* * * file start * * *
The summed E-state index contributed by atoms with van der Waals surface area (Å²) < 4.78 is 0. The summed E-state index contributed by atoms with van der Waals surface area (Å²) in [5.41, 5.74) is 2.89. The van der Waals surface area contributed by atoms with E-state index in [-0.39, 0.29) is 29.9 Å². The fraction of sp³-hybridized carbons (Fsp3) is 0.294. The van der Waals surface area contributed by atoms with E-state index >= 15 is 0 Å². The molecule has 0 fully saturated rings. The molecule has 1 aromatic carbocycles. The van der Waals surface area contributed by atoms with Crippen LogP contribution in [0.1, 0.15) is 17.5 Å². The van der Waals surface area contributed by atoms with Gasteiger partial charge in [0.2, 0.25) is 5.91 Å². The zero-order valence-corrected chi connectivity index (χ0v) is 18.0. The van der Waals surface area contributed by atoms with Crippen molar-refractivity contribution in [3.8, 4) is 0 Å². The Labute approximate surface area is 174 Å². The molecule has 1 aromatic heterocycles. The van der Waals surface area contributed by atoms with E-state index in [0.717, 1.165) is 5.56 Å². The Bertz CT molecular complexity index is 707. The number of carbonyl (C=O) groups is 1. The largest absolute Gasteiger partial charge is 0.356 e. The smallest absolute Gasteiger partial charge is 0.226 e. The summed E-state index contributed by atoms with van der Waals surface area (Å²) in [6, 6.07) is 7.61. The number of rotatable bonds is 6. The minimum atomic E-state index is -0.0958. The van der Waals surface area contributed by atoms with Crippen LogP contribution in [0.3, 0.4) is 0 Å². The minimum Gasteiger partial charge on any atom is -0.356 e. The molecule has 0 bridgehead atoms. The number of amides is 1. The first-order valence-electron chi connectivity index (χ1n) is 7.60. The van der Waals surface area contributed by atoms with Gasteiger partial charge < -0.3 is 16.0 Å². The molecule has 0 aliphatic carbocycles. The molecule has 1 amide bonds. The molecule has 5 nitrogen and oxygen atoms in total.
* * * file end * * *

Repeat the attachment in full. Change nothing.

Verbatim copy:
The summed E-state index contributed by atoms with van der Waals surface area (Å²) < 4.78 is 0. The summed E-state index contributed by atoms with van der Waals surface area (Å²) in [5.41, 5.74) is 2.89. The van der Waals surface area contributed by atoms with E-state index in [-0.39, 0.29) is 29.9 Å². The fraction of sp³-hybridized carbons (Fsp3) is 0.294. The van der Waals surface area contributed by atoms with E-state index >= 15 is 0 Å². The molecule has 0 fully saturated rings. The molecule has 1 aromatic carbocycles. The van der Waals surface area contributed by atoms with Crippen LogP contribution in [0.1, 0.15) is 17.5 Å². The van der Waals surface area contributed by atoms with Gasteiger partial charge in [0.2, 0.25) is 5.91 Å². The zero-order valence-corrected chi connectivity index (χ0v) is 18.0. The van der Waals surface area contributed by atoms with Crippen molar-refractivity contribution in [3.8, 4) is 0 Å². The Labute approximate surface area is 174 Å². The molecule has 1 aromatic heterocycles. The van der Waals surface area contributed by atoms with E-state index in [0.717, 1.165) is 5.56 Å². The Bertz CT molecular complexity index is 707. The number of carbonyl (C=O) groups is 1. The largest absolute Gasteiger partial charge is 0.356 e. The smallest absolute Gasteiger partial charge is 0.226 e. The summed E-state index contributed by atoms with van der Waals surface area (Å²) in [6, 6.07) is 7.61. The number of rotatable bonds is 6. The minimum atomic E-state index is -0.0958. The van der Waals surface area contributed by atoms with Crippen LogP contribution in [0.3, 0.4) is 0 Å². The minimum Gasteiger partial charge on any atom is -0.356 e. The molecule has 0 bridgehead atoms. The number of amides is 1. The first-order valence-electron chi connectivity index (χ1n) is 7.60. The van der Waals surface area contributed by atoms with Gasteiger partial charge < -0.3 is 16.0 Å². The molecule has 0 aliphatic carbocycles. The molecule has 1 amide bonds. The molecule has 5 nitrogen and oxygen atoms in total.